These campaigns of misinformation must stop.

The CAQ put out yet another press release today, damning school boards in the province of Quebec.

CAQ spokesperson Nathalie Roy chastises the Minister of Education, Marie Malavoy, in the communiqué suggesting that the Minister is hiding behind school boards in order to affect a tax increase.   Ms Roy claims that school boards “have not shown the decency to publish a scenario where taxes are raised”.  Ms Malavoy suggests that these cuts can come from administrative services, but that would be our choice as school boards to make.

Words matter.  Facts matter.  And unfortunately, both Ms Roy and Ms Malavoy are the ones truly deceiving the Quebec taxpayers.

Our school board has yet to pass a resolution on where to assess the latest cuts, yes THE CUTS to the school board. So no, we have not yet published anything. Because a decision has not yet been reached.  Should the school board be tossing about scenarios that could apply? That are likely to never see the light of day? Responsible governance dictates that we should not.

Let’s take a moment to look at the facts here.  The issue at hand is the “reduction rate” applied to school taxes.  In our school board, we have over 130 municipalities, each with their very own “reduction rate”.  These rates range from as low as 8.83% (Village St Pierre) to as high as 49.71% (Labelle).  The “reduction rate” was originally introduced by the government a number of years ago, to help defray the massive increases taxpayers were seeing as municipal evaluations skyrocketed.  The actual formulae for the municipalities remain a mystery to me – it is said to be complex, and by the way, as an English school board, we have no decision making power anyway – this rate is in fact decided on by the Franco school boards.  (Isn’t that a nice little bonus for us English boards?)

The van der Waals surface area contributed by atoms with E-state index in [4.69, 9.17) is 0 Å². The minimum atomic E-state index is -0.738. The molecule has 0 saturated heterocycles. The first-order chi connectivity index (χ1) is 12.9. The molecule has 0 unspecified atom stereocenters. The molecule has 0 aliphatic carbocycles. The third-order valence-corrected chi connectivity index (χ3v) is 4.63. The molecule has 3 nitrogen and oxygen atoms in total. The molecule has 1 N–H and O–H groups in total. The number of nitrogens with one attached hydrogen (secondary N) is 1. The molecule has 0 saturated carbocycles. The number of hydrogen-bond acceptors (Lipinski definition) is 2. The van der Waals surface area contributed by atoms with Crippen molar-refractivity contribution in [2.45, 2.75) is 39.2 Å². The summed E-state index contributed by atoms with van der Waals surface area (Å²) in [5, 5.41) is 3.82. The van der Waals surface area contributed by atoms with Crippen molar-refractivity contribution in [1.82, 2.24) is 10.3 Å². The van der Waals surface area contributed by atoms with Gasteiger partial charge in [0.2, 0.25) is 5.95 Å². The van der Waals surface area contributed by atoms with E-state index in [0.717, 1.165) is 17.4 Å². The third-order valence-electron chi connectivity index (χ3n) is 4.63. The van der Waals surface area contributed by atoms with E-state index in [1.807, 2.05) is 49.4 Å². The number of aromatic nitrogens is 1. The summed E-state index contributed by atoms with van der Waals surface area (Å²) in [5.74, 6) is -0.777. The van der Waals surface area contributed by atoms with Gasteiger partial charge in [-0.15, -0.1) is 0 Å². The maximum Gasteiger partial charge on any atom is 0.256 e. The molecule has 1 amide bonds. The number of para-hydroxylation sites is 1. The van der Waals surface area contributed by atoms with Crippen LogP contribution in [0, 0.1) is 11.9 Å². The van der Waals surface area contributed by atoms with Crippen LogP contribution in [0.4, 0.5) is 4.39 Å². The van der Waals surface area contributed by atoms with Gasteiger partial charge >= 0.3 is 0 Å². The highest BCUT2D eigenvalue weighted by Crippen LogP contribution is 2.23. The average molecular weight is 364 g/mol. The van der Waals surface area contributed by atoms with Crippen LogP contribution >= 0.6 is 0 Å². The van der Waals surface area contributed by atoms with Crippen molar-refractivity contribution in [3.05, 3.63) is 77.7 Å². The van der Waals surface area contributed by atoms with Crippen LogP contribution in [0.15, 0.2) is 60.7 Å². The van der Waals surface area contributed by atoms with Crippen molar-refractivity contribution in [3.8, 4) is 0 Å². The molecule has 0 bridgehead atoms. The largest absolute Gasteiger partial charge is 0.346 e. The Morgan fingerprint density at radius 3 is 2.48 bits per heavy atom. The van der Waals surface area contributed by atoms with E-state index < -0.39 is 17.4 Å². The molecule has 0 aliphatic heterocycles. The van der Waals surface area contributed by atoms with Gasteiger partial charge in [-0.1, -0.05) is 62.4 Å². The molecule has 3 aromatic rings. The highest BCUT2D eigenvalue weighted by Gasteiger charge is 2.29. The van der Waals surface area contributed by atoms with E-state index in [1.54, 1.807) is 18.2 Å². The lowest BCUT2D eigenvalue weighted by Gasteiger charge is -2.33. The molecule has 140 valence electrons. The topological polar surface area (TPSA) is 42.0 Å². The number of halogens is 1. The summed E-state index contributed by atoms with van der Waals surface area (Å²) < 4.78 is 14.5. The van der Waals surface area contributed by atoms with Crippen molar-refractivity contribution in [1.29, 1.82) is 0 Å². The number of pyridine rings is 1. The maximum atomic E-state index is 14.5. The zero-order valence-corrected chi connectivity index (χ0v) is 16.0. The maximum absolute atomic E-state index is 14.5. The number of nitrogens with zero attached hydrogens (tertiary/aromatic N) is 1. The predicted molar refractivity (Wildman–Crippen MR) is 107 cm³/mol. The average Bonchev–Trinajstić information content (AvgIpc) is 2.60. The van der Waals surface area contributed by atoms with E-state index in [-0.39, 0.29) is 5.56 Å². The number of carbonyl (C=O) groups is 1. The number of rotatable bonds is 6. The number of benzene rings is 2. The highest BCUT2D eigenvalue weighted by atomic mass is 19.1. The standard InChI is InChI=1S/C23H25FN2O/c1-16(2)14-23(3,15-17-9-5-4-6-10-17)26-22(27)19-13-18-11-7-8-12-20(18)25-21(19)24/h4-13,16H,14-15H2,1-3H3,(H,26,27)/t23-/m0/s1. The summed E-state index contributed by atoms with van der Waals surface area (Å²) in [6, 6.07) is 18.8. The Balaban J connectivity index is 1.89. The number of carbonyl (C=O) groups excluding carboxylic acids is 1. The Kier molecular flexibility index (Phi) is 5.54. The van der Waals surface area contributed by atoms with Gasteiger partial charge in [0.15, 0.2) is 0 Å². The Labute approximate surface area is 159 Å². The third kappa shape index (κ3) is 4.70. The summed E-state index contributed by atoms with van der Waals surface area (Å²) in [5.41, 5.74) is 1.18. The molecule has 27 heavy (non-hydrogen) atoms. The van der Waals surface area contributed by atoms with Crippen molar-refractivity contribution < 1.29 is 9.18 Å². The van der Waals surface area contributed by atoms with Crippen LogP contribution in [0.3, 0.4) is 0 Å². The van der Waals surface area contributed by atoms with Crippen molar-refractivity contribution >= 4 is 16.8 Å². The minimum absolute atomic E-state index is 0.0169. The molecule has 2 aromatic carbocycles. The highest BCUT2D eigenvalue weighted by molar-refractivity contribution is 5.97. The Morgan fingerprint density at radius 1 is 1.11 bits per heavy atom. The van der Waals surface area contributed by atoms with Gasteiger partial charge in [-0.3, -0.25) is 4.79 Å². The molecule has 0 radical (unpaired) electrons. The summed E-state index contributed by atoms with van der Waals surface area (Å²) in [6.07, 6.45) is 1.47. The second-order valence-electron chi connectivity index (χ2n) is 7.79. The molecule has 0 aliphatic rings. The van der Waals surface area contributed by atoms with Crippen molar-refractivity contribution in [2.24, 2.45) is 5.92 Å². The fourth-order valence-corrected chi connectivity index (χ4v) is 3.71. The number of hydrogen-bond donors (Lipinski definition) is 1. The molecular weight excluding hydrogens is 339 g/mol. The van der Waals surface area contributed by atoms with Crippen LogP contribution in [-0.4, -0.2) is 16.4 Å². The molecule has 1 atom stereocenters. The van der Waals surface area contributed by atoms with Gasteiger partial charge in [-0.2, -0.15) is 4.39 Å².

This monstrosity is just a minor piece in what is the single most bloated bureaucratic waste of a tax system this world could ever imagine.

Theoretically, our school board should be taxing at $0.36/$100 evaluation in order to meet the “taxation envelope” that the Ministry allocates to us.

The law does not allow us to tax more than $0.35/$100, so with a total municipal evaluation of $8.8 billion, to get to the $32 million “envelope”, we would need to tax at $.3636/$100 – we are not allowed more than $0.35/$100, so we have to tax at that top end and the Ministry makes up the $1 million dollar balance that we are unable to collect to meet that “envelope” of $32 million.

Now – back to the “reduction rate”.  Ms. Malavoy has indicated that for the 2013/2014 year, 50% of the value of the reduction rate will be removed. That means the school board gets $3.5 million dollars less.  Now – the Minister has said that we can tax that amount by reducing the reduction rates by that same 50%, or that we can “find them in administration”, as long as it doesn’t come from services that directly affect students and learning.